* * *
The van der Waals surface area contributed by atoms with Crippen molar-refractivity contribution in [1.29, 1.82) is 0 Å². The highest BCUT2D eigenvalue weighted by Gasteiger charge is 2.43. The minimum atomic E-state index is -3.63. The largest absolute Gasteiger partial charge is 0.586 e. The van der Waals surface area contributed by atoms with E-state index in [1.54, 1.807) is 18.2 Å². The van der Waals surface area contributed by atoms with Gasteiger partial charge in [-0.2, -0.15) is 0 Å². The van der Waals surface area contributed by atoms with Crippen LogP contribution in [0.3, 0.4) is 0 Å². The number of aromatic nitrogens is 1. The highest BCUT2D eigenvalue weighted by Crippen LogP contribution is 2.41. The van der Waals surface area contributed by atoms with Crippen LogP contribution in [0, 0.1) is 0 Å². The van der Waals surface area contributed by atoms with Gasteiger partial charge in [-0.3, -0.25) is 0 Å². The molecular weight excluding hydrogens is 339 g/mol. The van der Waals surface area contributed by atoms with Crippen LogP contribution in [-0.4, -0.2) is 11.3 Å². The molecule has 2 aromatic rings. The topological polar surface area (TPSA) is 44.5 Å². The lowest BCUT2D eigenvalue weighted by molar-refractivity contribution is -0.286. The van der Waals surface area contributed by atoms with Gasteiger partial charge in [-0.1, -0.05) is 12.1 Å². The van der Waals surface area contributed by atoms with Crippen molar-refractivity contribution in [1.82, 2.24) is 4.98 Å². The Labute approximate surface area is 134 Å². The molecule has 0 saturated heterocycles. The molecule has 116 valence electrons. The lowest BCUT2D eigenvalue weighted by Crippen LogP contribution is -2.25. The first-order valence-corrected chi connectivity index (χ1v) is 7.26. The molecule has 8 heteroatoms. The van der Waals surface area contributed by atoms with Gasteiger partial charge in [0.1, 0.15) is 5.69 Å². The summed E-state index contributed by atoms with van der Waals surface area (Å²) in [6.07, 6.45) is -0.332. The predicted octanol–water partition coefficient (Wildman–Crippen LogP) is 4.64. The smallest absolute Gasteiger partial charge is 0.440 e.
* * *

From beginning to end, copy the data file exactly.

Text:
The van der Waals surface area contributed by atoms with Crippen molar-refractivity contribution in [1.29, 1.82) is 0 Å². The highest BCUT2D eigenvalue weighted by Gasteiger charge is 2.43. The minimum atomic E-state index is -3.63. The largest absolute Gasteiger partial charge is 0.586 e. The van der Waals surface area contributed by atoms with E-state index in [1.54, 1.807) is 18.2 Å². The van der Waals surface area contributed by atoms with Gasteiger partial charge in [-0.2, -0.15) is 0 Å². The van der Waals surface area contributed by atoms with Crippen LogP contribution in [0.3, 0.4) is 0 Å². The number of aromatic nitrogens is 1. The highest BCUT2D eigenvalue weighted by Crippen LogP contribution is 2.41. The van der Waals surface area contributed by atoms with Crippen LogP contribution in [0, 0.1) is 0 Å². The van der Waals surface area contributed by atoms with Gasteiger partial charge in [-0.3, -0.25) is 0 Å². The molecular weight excluding hydrogens is 339 g/mol. The van der Waals surface area contributed by atoms with Crippen LogP contribution in [-0.4, -0.2) is 11.3 Å². The molecule has 2 aromatic rings. The topological polar surface area (TPSA) is 44.5 Å². The lowest BCUT2D eigenvalue weighted by molar-refractivity contribution is -0.286. The van der Waals surface area contributed by atoms with Gasteiger partial charge in [-0.1, -0.05) is 12.1 Å². The van der Waals surface area contributed by atoms with Crippen molar-refractivity contribution in [1.82, 2.24) is 4.98 Å². The Labute approximate surface area is 134 Å². The molecule has 0 saturated heterocycles. The molecule has 116 valence electrons. The lowest BCUT2D eigenvalue weighted by Crippen LogP contribution is -2.25. The first-order valence-corrected chi connectivity index (χ1v) is 7.26. The molecule has 8 heteroatoms. The van der Waals surface area contributed by atoms with Gasteiger partial charge in [0.1, 0.15) is 5.69 Å². The summed E-state index contributed by atoms with van der Waals surface area (Å²) in [6.07, 6.45) is -0.332. The predicted octanol–water partition coefficient (Wildman–Crippen LogP) is 4.64. The smallest absolute Gasteiger partial charge is 0.440 e.